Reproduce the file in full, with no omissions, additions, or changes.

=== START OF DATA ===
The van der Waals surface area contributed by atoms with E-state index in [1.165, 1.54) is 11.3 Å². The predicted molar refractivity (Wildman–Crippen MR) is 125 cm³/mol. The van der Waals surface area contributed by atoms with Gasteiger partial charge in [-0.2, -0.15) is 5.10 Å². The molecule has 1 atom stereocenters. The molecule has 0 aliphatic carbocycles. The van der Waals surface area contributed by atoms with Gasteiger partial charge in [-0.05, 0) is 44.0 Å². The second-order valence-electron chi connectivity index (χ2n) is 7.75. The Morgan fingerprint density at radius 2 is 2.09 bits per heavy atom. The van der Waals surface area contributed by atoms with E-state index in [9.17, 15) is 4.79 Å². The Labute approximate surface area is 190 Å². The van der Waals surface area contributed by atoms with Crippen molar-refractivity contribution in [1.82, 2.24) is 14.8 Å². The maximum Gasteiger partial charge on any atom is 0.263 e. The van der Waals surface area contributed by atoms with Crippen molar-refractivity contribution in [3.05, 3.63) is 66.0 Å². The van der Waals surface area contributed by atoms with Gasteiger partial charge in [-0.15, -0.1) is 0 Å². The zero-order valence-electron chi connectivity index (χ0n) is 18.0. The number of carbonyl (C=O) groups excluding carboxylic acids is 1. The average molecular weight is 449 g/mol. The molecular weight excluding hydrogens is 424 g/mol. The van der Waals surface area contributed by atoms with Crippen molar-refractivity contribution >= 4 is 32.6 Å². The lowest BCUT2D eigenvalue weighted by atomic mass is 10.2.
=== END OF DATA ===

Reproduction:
The van der Waals surface area contributed by atoms with E-state index in [1.165, 1.54) is 11.3 Å². The predicted molar refractivity (Wildman–Crippen MR) is 125 cm³/mol. The van der Waals surface area contributed by atoms with Gasteiger partial charge in [-0.2, -0.15) is 5.10 Å². The molecule has 1 atom stereocenters. The molecule has 0 aliphatic carbocycles. The van der Waals surface area contributed by atoms with Gasteiger partial charge in [-0.05, 0) is 44.0 Å². The second-order valence-electron chi connectivity index (χ2n) is 7.75. The Morgan fingerprint density at radius 2 is 2.09 bits per heavy atom. The van der Waals surface area contributed by atoms with E-state index in [9.17, 15) is 4.79 Å². The Labute approximate surface area is 190 Å². The van der Waals surface area contributed by atoms with Crippen molar-refractivity contribution in [1.82, 2.24) is 14.8 Å². The maximum Gasteiger partial charge on any atom is 0.263 e. The van der Waals surface area contributed by atoms with Crippen molar-refractivity contribution in [3.05, 3.63) is 66.0 Å². The van der Waals surface area contributed by atoms with Gasteiger partial charge in [-0.15, -0.1) is 0 Å². The zero-order valence-electron chi connectivity index (χ0n) is 18.0. The number of carbonyl (C=O) groups excluding carboxylic acids is 1. The average molecular weight is 449 g/mol. The molecular weight excluding hydrogens is 424 g/mol. The van der Waals surface area contributed by atoms with Crippen molar-refractivity contribution >= 4 is 32.6 Å². The lowest BCUT2D eigenvalue weighted by atomic mass is 10.2.